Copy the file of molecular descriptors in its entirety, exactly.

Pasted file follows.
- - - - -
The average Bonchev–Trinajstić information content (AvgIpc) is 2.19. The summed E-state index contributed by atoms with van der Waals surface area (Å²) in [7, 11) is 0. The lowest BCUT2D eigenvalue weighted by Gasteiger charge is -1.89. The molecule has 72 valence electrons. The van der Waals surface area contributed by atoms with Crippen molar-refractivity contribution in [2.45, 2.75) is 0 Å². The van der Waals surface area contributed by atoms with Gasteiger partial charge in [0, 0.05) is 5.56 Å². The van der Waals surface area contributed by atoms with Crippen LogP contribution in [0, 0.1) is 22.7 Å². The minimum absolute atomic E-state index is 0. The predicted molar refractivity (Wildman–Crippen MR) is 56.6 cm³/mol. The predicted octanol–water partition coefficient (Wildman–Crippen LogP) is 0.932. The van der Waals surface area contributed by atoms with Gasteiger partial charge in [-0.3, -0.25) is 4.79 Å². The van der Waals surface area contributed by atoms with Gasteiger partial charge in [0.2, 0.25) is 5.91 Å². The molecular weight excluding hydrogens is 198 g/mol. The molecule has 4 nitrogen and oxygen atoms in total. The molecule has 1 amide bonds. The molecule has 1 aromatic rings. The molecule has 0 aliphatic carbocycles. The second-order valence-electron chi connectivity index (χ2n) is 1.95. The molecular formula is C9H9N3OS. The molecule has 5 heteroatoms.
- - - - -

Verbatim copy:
The average Bonchev–Trinajstić information content (AvgIpc) is 2.19. The summed E-state index contributed by atoms with van der Waals surface area (Å²) in [7, 11) is 0. The lowest BCUT2D eigenvalue weighted by Gasteiger charge is -1.89. The molecule has 72 valence electrons. The van der Waals surface area contributed by atoms with Crippen molar-refractivity contribution in [2.45, 2.75) is 0 Å². The van der Waals surface area contributed by atoms with Gasteiger partial charge in [0, 0.05) is 5.56 Å². The van der Waals surface area contributed by atoms with Crippen LogP contribution in [0, 0.1) is 22.7 Å². The minimum absolute atomic E-state index is 0. The predicted molar refractivity (Wildman–Crippen MR) is 56.6 cm³/mol. The predicted octanol–water partition coefficient (Wildman–Crippen LogP) is 0.932. The van der Waals surface area contributed by atoms with Gasteiger partial charge in [-0.3, -0.25) is 4.79 Å². The van der Waals surface area contributed by atoms with Gasteiger partial charge in [0.2, 0.25) is 5.91 Å². The molecular weight excluding hydrogens is 198 g/mol. The molecule has 4 nitrogen and oxygen atoms in total. The molecule has 1 amide bonds. The molecule has 1 aromatic rings. The molecule has 0 aliphatic carbocycles. The second-order valence-electron chi connectivity index (χ2n) is 1.95. The molecular formula is C9H9N3OS. The molecule has 5 heteroatoms.